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Decanter travel guide: Hunter Valley, New South Wales, Australia

A visit to one of Australia’s most historic wine regions will reward both wine lovers and fun lovers alike, says Tyson Stelzer. Read his Hunter Valley travel guide here.

Hunter Valley fact file:

Total planted area: 3,537 hectares
Main grapes: Chardonnay, Semillon, Shiraz, Verdelho
Number of wineries: 160

Quick links:
Six of the best wineries to visit
Where to stay, shop, eat and relax


No wine region in Australia offers more for visitors than the Hunter Valley. Less than two hours’ drive from Sydney, the most famous tourist destination in the state of New South Wales is a favourite playground for Sydney siders – and no wonder. It’s packed with resorts, day spas, breweries, a cheese factory, restaurants galore, four golf courses, public gardens, horse riding, multiple art galleries, hot air ballooning, even joy rides in jetfighter planes – not to mention 160 wineries.

Immerse yourself in the raw Australian beauty of hectare upon hectare of picturesque Hunter vineyards for a few days and you’ll quickly discover that even the extravagant tourist trimmings cannot disguise the rugged authenticity of this place. In fact, it’s remarkable that the region is able to produce such outstanding wine at all. The weather is often awful, with erratic, heavy bursts of rain around vintage time. This is one of Australia’s warmest and most humid wine growing regions, and it has large areas of poor soil. But, as everywhere, the finest wines emerge from marginal places, and when nature is kind, the Hunter blossoms. In the turmoil of Australian vintages over the past three years, the Hunter has emerged largely unscathed, making for a superb array of new vintage wines to line cellar door shelves, ripe for discovery by the eager wine traveller. There’s never been a better time to visit.

Something for everyone

The key style to uncover is dry Semillon and no region, anywhere in the world, has championed it like the Hunter. Harvested very early, this crisp, dry, unoaked style is grassy, lemony and fresh in its youth, with an acid backbone as dramatic and constant as the blue silhouette of the Broken back Range, which looms as the backdrop to every Hunter Valley scene. Mature Semillons spanning a decade and longer are a highlight of cellar door tastings, showcasing an extraordinary and amazing transformation to honeyed, nutty, buttery richness.

In a region as warm as this, the elegance, savoury character and fine structure of Hunter Shiraz is a refreshing surprise, and the perfect foil to typically rich Aussie reds. Mature vintages opened for cellar door tastings characterise development from edgy, angular adolescence to the velvety, leathery, gamey complexity of maturity.

The Hunter offers something for everyone, from history buffs to fashionistas. This is one of Australia’s most historic wine regions and a number of wineries established in the 1850s are still going strong today. Among them are Tyrrell’s, Drayton’s and Wyndham’s –Australia’s oldest estate, founded in 1828.Meanwhile, a growing band of dynamic and progressive young winemakers is reviving traditional vineyards and techniques while adding their own modern spin.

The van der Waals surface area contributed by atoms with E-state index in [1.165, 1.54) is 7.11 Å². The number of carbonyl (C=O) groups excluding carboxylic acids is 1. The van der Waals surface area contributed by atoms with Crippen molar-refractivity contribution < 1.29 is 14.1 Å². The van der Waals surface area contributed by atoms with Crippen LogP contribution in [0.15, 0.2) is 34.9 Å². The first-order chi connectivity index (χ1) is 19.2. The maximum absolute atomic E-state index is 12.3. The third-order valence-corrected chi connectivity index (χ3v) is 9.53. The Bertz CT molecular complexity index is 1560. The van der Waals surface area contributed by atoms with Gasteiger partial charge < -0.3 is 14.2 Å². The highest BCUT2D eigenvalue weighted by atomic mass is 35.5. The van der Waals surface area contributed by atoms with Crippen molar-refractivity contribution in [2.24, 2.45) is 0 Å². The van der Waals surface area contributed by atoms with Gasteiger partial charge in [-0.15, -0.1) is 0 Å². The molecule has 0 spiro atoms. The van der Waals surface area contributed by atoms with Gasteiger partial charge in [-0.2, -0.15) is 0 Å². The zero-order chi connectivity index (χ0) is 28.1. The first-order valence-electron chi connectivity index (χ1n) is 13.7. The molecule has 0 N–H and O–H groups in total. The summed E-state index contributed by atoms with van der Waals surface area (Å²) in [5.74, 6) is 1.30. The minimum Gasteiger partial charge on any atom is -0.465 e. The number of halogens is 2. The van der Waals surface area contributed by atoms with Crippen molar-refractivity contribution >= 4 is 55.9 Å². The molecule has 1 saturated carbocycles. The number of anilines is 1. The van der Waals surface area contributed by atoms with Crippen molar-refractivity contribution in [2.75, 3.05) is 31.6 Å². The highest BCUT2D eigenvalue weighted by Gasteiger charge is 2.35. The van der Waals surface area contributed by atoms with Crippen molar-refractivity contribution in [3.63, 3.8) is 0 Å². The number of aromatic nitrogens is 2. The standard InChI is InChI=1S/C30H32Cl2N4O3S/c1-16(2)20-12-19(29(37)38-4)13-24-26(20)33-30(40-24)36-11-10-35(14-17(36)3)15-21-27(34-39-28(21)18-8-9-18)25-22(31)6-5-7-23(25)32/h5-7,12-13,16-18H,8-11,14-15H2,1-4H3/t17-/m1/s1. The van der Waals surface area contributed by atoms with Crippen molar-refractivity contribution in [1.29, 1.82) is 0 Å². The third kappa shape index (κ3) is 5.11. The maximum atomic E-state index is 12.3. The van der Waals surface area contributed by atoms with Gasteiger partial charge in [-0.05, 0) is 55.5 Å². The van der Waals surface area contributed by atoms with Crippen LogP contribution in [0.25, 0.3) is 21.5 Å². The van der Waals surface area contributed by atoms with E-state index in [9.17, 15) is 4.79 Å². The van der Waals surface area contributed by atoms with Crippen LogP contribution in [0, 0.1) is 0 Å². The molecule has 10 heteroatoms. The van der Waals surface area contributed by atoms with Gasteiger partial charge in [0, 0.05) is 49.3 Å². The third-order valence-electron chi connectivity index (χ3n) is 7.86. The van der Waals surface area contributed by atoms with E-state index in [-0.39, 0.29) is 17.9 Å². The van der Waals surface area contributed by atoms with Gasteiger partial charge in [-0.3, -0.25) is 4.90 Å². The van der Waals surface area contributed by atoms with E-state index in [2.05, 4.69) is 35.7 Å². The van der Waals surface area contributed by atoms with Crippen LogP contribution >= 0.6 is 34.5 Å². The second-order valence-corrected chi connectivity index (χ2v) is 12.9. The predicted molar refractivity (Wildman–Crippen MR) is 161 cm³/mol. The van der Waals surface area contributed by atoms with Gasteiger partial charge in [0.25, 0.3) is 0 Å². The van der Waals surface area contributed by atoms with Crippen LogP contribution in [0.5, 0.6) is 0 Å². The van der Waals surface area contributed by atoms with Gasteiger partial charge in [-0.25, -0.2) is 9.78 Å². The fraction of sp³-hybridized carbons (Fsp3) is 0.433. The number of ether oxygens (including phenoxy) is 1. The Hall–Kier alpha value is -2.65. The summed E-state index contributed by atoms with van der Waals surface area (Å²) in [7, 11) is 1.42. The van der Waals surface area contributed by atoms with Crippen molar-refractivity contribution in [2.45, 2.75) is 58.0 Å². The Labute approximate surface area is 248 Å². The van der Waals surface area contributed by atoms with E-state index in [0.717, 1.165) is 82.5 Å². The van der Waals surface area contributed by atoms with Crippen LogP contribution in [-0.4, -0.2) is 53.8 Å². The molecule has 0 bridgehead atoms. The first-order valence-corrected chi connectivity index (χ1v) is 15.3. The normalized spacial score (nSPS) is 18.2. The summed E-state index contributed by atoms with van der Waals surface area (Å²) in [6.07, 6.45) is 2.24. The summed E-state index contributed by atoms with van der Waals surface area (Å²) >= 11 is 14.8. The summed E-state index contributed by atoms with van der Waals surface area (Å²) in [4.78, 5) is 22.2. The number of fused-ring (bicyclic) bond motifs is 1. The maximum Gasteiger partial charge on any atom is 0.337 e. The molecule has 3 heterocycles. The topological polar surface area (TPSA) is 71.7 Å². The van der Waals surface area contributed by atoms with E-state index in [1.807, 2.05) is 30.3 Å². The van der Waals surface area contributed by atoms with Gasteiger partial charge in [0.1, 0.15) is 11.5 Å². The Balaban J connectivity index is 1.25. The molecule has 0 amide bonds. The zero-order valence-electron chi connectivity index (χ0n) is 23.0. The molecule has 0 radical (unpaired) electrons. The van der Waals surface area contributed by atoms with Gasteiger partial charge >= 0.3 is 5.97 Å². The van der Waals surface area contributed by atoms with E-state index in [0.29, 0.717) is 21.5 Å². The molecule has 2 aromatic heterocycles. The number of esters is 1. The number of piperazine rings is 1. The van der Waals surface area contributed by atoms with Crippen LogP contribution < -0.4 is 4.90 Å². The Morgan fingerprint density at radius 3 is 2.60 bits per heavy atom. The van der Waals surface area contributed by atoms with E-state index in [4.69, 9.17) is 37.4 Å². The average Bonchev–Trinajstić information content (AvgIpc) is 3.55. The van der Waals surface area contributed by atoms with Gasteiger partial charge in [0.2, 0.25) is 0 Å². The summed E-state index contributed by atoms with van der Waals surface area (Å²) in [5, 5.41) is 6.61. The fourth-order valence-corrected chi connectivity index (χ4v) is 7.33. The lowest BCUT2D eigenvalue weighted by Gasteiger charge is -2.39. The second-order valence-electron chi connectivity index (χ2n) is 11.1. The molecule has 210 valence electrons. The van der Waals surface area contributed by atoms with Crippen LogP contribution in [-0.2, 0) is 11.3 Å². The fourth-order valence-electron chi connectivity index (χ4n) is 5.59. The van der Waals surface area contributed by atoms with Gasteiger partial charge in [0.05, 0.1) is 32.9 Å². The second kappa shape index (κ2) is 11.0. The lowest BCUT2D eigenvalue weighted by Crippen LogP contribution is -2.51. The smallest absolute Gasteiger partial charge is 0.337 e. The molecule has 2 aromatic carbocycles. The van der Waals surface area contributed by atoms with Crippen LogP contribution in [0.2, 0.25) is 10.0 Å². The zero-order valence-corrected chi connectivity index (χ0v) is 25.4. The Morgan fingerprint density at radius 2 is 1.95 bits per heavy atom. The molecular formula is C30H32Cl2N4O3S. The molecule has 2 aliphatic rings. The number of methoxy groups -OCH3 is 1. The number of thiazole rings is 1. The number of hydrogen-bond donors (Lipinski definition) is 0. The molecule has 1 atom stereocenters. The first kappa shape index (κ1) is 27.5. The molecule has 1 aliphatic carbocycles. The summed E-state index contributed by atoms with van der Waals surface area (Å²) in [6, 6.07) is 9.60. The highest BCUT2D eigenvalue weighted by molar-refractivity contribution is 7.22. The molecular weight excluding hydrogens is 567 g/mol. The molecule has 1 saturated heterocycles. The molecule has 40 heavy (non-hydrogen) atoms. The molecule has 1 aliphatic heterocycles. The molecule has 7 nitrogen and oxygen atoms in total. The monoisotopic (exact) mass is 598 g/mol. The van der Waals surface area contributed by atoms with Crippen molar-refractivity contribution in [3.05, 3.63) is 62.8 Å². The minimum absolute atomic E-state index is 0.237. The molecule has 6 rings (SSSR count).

The Hunter has set the pace for modern Australian wine culture, thanks to such industry luminaries as Len Evans, ‘the godfather of Australian wine’ and James Halliday, Evans’ protégé, who also established Brokenwood. There is an active culture of mentorship, and an extravagant generosity in sharing knowledge among winemakers. The region has become the nation’s training ground for wines how judges, and a hotbed of exclusive private tastings of old and iconic wines – the inspiration of young and old winemakers alike.

Going for Broke

Thanks to a constant stream of Sydney weekenders and holidaymakers, the Hunter is geared up for wine tourism like nowhere else in Australia. Every brand, small and large, relies heavily on visitors, and the standard of visitor facilities provided is testimony to this importance.

Broke Road is the backbone of the Hunter, with cellar doors lining both sides, and it can become a traffic jam on weekends and public holidays. On busy days, it’s smart to begin a little out of the way, such as McWilliam’s Mount Pleasant Estate. As the day gets busier, make your way between wineries on Broke Road on foot.

You’ll appreciate the exercise, because the Hunter Valley serves up a gastronomic feast to match its wines. Contemporary Australian cuisine is the theme across its finest restaurants, always with a focus on local seasonal produce. Muse Restaurant at Hungerford Hill is one of the most sophisticated gastronomic destinations in the region, and the dynamic chef Troy Rhoades-Brown and his wife Megan may just be the youngest pair ever to be awarded the accolade of best regional restaurant in the state. The Cellar Restaurant at Hunter Valley Gardens serves generous cuisine from local produce around an open fire in winter or alfresco under wisteria vines in summer.

The Hunter Valley offers so much for the visitor that many tourists don’t even get around to wine tasting. Don’t make the same mistake – they have no idea just what they’re missing.

How to get there:

By plane from London to Sydney: either direct (about 22 hours) or stopover in Asia or the UAE. The Hunter Valley is about a two-hour drive from Sydney.

Alternatively, fly to Newcastle; the vineyards are 50 minutes’ drive away

Written by Tyson Stelzer

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